Zopyrus berated Socrates as if he had caught a pickpocket; nay, the Spartan Gerontes fined one of their kings for courting a thick-set lady, because "they could not permit him to afflict the state with a race of undersized princes." In the record of the battle of Platæa, a certain Callicrates is mentioned simply because he was the fairest of all the Greeks who fought on that day; and Plutarch speaks of a slave whom Nicias set free for winning the applause of all Athens in a play (or religious festival), where he enacted the rôle of the Bacchus Methystes; and even more amazing is what Strabo tells us of one Philippus, who joined in the expedition of Doricus against Erix, and who, after having been slain and stripped by the people of Segeste, was taken up and grandly buried by his foes, and long afterward worshiped as a demigod, on account of his great beauty.
But the nil admirari is not always a voluntary virtue. De Lagny, in his account of a visit to the eastern tribes of Circassia, describes the horrible sight of a battle-field in the rocky valley of Halistan, where the day before six Russian regiments had been routed by the Lesghian mountaineers. "But the victory was dearly bought," says he; "in the bed of the river, and all along the northern shore, we found the unburied bodies of the heroes who had died in defense of their country. R—— was overcome by the sight, and asked us to hurry on,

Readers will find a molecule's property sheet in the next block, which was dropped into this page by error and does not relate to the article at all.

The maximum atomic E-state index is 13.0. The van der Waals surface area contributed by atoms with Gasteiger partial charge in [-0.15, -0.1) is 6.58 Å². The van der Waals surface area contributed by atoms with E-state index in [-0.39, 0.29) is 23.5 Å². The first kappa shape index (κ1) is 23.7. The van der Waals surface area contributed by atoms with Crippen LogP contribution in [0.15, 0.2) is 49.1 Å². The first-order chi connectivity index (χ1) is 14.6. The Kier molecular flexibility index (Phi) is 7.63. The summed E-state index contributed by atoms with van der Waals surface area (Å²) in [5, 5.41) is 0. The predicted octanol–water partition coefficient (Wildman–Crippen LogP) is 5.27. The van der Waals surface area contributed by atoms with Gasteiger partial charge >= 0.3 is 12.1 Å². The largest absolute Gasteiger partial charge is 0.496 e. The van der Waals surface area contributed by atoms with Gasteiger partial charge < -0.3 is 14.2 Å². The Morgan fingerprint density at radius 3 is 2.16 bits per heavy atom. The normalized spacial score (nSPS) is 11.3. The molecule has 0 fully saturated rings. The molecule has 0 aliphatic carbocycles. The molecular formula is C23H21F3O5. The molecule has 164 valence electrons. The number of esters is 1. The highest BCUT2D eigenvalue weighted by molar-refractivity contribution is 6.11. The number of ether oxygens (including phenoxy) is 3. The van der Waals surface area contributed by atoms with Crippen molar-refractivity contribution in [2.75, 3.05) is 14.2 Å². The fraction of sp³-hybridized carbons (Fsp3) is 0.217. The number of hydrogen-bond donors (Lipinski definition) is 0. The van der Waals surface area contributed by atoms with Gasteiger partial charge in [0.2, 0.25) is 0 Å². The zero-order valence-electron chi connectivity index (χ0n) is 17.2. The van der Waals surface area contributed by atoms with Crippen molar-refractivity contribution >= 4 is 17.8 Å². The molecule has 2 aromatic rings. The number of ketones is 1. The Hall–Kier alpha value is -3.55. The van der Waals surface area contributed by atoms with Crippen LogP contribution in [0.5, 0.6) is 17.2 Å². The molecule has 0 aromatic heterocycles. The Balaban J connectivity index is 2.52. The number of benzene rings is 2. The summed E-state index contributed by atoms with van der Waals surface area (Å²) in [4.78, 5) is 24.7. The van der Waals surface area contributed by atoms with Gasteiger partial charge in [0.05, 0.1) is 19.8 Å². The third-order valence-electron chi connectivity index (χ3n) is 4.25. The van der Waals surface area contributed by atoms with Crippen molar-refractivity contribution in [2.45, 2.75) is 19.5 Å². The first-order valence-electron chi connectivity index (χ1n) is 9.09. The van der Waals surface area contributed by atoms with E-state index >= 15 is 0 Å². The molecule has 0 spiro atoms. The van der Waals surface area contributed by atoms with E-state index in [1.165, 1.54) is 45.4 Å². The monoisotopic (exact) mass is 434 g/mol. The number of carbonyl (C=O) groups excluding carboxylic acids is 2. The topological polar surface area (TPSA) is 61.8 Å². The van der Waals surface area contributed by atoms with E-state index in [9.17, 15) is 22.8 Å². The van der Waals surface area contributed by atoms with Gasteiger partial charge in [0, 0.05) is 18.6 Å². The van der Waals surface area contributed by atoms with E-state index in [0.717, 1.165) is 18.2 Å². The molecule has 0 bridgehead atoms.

but on the outskirts of a chestnut-grove, that shades the valley of a tributary creek, he suddenly stopped, and soon we were all assembled around the body of a Lesghian warrior, who had fallen, with a bullet through his head, at the foot of a shattered tree. The man wore the green scarf of his tribe, and, from the profusion of ornaments on his belt and his neck, seemed to have been a chieftain among his companions. Yet it was not his grotesque attire, nor his form, which was that of a Hercules, which held us spellbound—it was his face, a face which in manly beauty exceeded anything Phidias or Thorwaldsen ever expressed in marble. We stood around, almost immovable, as men will before a phenomenon they may see once and no more. No one spoke a word, till Surgeon Herbert, of the Chasseurs d'Afrique, broke the silence; baring his head—"Hats off, messieurs; voici l'image de Dieu—we stand before the image of God!"
The Duke de Rohan used to say that "it had pleased Providence to put something between the eyes of a French cavalier which a plebeian could not look at without quailing." The guillotine seems to have settled that difficulty, but it is true that there is an innate majesty in some faces which commands the respect even of those who would decline to recognize any other claims to superior rank, not excepting those of an established reputation. For some reason or other possibly the all-pervading hypocrisy of our Western civilization—this vultus majestatis has almost become a monopoly of the Mohammedan nations. During the revolt of the Wahabees, the commander of the sectarian army had frequent occasion to notice the efficiency of